The Devil in the White City by Erik Larson Book Review

Book Description (via Goodreads): Author Erik Larson imbues the incredible events surrounding the 1893 Chicago World’s Fair with such drama that readers may find themselves checking the book’s categorization to be sure that ‘The Devil in the White City’ is not, in fact, a highly imaginative novel. Larson tells the stories of two men: Daniel H. Burnham, the architect responsible for the fair’s construction, and H.H. Holmes, a serial killer masquerading as a charming doctor.

Burnham’s challenge was immense. In a short period of time, he was forced to overcome the death of his partner and numerous other obstacles to construct the famous “White City” around which the fair was built. His efforts to complete the project, and the fair’s incredible success, are skillfully related along with entertaining appearances by such notables as Buffalo Bill Cody, Susan B. Anthony, and Thomas Edison.

The activities of the sinister Dr. Holmes, who is believed to be responsible for scores of murders around the time of the fair, are equally remarkable. He devised and erected the World’s Fair Hotel, complete with crematorium and gas chamber, near the fairgrounds and used the event as well as his own charismatic personality to lure victims.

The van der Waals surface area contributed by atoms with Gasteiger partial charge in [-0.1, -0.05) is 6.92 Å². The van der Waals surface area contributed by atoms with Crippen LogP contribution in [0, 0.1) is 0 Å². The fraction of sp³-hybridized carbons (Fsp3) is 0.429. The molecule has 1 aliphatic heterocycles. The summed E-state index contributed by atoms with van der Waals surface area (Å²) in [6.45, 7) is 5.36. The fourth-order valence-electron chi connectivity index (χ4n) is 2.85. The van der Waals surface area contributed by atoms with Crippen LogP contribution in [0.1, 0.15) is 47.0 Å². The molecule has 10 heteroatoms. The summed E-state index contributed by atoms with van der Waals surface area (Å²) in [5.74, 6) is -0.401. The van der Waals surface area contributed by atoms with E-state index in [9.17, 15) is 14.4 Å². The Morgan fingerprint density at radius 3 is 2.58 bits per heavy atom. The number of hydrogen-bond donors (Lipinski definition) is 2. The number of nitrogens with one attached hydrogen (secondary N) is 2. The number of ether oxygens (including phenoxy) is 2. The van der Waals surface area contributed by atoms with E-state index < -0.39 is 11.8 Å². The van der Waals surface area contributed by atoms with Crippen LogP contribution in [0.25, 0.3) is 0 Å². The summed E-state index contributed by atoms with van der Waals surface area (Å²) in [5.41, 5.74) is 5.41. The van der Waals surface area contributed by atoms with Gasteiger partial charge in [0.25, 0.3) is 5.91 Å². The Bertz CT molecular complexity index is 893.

Combining the stories of an architect and a killer in one book, mostly in alternating chapters, seems like an odd choice but it works. The magical appeal and horrifying dark side of 19th-century Chicago are both revealed through Larson’s skillful writing. – John Moe

I have given The Devil in the White City by Erik Larson two out of five stars ⭐️⭐️

A dark and devious book filled with architecture and killings. A mixture of two I never thought I would read in the same book.

This book started off quite strong for me; learning about an architect called Daniel H. Burnham and a serial killer called H.H. Holmes. I find non-fiction books fascinating especially when based around true crime events, although that meant that there were a lot of brutal attacks that happened to a lot of people.

I found this book started to repeat itself quite a lot, especially during the chapters that surround Daniel Burnham and the architecture of the Chicago World Fair. I appreciated that the information was important and relevant however, due to the repeated information I started to become quite bored of Daniel Burnham’s story.

As I became less intrigued by this book, I ended up reading this book for a fair few weeks which dragged out the experience. I had hoped there was more information regarding H.H. Holmes rather than Daniel Burnham.

Have you read The Devil in the White City by Erik Larson? If so, did you enjoy it? Let me know in the comments below.

Happy reading,

Claire 📚

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